The main job of the trackers on the Lunar Atmosphere and Dust Environment Explorer (LADEE) is to snap images of the surrounding star field so that the spacecraft can internally calculate its orientation in space, NASA said.
But earlier this month they also captures some dramatic views of lunar terrain, scientists said.
"Star tracker cameras are actually not very good at taking ordinary images," said Butler Hine, LADEE project manager at NASA's Ames Research Center in Moffett Field, Calif. "But they can sometimes provide exciting glimpses of the lunar terrain."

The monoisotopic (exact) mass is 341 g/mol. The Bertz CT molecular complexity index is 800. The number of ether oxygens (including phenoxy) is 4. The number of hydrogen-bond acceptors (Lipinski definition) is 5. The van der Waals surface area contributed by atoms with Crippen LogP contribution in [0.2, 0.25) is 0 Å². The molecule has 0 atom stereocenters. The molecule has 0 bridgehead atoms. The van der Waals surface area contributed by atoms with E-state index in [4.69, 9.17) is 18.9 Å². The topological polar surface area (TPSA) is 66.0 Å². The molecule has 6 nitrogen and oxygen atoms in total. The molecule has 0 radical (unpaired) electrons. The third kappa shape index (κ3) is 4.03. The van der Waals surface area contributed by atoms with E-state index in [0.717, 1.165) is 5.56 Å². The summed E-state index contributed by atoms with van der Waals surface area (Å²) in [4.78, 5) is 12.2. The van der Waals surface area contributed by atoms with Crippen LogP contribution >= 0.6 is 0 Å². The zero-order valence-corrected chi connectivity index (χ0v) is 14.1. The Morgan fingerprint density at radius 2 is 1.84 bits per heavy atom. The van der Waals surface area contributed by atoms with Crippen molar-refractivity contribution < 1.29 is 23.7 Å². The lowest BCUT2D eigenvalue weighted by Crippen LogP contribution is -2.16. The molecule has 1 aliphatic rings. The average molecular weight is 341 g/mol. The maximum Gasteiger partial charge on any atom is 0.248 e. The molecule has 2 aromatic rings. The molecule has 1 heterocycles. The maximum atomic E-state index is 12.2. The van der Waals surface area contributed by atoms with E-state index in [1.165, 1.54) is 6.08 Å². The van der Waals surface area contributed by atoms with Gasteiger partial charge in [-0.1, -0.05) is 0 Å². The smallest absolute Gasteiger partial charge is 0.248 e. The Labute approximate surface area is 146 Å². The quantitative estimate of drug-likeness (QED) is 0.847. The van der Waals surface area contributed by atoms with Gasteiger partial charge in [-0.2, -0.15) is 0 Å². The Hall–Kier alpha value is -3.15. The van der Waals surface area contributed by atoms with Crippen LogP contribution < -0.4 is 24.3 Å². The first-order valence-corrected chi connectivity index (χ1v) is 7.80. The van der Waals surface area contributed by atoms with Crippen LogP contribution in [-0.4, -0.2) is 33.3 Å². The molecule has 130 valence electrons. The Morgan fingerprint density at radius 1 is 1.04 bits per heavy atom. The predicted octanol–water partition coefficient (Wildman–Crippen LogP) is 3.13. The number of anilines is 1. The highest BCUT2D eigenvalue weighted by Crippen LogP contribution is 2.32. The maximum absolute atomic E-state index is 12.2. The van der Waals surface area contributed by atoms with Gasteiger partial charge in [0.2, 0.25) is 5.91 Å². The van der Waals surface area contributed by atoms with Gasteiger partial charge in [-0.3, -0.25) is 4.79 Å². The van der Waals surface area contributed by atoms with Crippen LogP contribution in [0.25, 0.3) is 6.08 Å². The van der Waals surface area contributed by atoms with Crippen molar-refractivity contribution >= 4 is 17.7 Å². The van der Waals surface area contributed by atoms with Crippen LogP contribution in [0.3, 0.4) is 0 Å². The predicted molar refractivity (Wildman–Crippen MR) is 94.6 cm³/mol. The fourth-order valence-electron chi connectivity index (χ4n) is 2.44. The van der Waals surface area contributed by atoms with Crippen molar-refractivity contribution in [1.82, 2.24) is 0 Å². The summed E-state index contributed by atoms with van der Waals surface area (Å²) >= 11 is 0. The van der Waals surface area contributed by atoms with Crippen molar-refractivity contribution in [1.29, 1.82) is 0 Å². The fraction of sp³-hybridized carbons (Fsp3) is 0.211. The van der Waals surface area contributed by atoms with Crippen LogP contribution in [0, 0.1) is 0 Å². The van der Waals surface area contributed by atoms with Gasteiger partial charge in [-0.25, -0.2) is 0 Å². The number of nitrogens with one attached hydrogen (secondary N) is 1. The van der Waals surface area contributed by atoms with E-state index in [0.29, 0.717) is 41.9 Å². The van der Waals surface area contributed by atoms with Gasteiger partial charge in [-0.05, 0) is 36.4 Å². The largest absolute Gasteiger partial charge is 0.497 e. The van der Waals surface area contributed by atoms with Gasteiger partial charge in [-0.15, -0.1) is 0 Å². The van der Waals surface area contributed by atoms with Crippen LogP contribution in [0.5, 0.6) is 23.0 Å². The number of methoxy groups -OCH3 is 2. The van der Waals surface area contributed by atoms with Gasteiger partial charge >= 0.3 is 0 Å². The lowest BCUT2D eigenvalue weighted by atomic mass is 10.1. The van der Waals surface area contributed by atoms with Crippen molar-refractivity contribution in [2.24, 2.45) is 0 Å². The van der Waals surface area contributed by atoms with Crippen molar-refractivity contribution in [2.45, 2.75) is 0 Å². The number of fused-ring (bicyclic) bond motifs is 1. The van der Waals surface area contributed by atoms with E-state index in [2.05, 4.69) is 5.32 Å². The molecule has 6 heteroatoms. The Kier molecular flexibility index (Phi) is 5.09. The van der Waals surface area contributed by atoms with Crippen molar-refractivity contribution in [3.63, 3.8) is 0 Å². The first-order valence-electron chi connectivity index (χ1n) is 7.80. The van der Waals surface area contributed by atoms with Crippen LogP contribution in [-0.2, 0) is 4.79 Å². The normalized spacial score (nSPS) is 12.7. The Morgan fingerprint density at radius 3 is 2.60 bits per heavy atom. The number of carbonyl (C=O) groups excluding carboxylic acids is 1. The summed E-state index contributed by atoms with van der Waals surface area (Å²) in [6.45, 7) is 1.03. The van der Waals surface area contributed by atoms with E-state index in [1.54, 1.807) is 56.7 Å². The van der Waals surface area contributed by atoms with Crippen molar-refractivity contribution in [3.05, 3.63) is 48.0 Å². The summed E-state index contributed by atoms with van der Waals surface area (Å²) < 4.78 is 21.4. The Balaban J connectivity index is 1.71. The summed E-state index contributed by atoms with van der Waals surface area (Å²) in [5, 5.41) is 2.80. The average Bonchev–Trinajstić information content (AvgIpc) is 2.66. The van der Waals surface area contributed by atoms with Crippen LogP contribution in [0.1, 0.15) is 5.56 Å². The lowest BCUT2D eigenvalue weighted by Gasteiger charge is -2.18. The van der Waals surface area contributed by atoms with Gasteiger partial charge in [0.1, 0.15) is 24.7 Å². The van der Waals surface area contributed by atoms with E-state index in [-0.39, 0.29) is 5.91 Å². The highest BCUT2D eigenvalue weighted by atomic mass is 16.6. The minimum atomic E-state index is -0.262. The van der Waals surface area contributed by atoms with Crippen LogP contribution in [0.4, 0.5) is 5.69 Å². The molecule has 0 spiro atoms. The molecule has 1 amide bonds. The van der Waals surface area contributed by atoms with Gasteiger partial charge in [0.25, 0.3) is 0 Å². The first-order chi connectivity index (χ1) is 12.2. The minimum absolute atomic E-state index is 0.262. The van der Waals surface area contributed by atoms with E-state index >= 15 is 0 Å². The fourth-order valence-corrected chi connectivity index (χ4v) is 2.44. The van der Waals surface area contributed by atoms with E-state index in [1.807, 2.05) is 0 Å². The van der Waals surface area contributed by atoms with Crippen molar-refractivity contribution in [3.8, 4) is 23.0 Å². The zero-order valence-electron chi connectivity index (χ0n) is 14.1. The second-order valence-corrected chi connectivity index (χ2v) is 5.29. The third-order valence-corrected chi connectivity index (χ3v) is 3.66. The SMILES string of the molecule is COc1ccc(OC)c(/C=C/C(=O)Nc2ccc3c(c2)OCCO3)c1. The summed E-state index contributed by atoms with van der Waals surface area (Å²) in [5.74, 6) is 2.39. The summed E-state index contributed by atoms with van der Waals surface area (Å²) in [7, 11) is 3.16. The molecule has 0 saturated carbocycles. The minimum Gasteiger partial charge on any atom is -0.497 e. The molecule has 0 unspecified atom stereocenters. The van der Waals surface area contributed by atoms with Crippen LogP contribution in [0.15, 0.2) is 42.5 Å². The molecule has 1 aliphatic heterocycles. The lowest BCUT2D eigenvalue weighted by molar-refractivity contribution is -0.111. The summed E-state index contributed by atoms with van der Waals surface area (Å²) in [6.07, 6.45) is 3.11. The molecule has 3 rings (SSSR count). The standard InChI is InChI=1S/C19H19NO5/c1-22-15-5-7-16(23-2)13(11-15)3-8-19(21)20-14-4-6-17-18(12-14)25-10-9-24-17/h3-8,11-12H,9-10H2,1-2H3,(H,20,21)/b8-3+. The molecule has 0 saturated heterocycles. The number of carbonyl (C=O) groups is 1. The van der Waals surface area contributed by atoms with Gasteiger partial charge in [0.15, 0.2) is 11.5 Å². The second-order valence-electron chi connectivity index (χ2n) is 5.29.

A star tracker is different from ordinary cameras, using lenses with a wide-angle field of view in order to capture the night sky in a single frame.
On Feb. 8 while LADEE was carrying out atmospheric measurements the star trackers caught features in the northern western hemisphere of the moon.
The observatory successfully downlinked the images, the first time the LADEE team commanded the spacecraft to send such pictures back to Earth, NASA said.
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